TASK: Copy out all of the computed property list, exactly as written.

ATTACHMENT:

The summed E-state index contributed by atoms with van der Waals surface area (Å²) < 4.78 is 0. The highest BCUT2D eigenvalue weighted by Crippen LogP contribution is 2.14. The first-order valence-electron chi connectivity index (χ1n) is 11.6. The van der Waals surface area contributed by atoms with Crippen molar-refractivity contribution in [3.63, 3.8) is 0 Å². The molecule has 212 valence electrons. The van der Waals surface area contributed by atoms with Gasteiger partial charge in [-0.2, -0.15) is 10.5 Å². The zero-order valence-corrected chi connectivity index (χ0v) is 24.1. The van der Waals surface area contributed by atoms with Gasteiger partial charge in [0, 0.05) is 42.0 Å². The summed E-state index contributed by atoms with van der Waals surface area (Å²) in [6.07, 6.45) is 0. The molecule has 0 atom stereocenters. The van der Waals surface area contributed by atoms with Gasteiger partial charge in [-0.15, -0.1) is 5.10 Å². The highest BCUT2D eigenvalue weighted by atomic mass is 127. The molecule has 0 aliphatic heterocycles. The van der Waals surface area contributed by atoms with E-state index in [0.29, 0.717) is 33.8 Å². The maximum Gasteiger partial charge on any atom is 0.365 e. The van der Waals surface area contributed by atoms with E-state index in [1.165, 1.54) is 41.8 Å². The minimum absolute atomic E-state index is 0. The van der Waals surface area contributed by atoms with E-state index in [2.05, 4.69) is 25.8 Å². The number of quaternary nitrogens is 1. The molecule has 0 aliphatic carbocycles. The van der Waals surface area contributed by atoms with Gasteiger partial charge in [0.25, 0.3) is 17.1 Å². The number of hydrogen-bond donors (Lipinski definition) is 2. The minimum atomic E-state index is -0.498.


The summed E-state index contributed by atoms with van der Waals surface area (Å²) < 4.78 is 0. The highest BCUT2D eigenvalue weighted by Crippen LogP contribution is 2.14. The first-order valence-electron chi connectivity index (χ1n) is 11.6. The van der Waals surface area contributed by atoms with Crippen molar-refractivity contribution in [3.63, 3.8) is 0 Å². The molecule has 212 valence electrons. The van der Waals surface area contributed by atoms with Gasteiger partial charge in [-0.2, -0.15) is 10.5 Å². The zero-order valence-corrected chi connectivity index (χ0v) is 24.1. The van der Waals surface area contributed by atoms with Gasteiger partial charge in [0, 0.05) is 42.0 Å². The summed E-state index contributed by atoms with van der Waals surface area (Å²) in [6.07, 6.45) is 0. The molecule has 0 atom stereocenters. The van der Waals surface area contributed by atoms with Gasteiger partial charge in [-0.15, -0.1) is 5.10 Å². The highest BCUT2D eigenvalue weighted by atomic mass is 127. The molecule has 0 aliphatic heterocycles. The van der Waals surface area contributed by atoms with E-state index in [0.29, 0.717) is 33.8 Å². The maximum Gasteiger partial charge on any atom is 0.365 e. The van der Waals surface area contributed by atoms with E-state index in [1.165, 1.54) is 41.8 Å². The minimum absolute atomic E-state index is 0. The van der Waals surface area contributed by atoms with E-state index in [2.05, 4.69) is 25.8 Å². The number of quaternary nitrogens is 1. The molecule has 0 aliphatic carbocycles. The van der Waals surface area contributed by atoms with Gasteiger partial charge in [0.25, 0.3) is 17.1 Å². The number of hydrogen-bond donors (Lipinski definition) is 2. The minimum atomic E-state index is -0.498.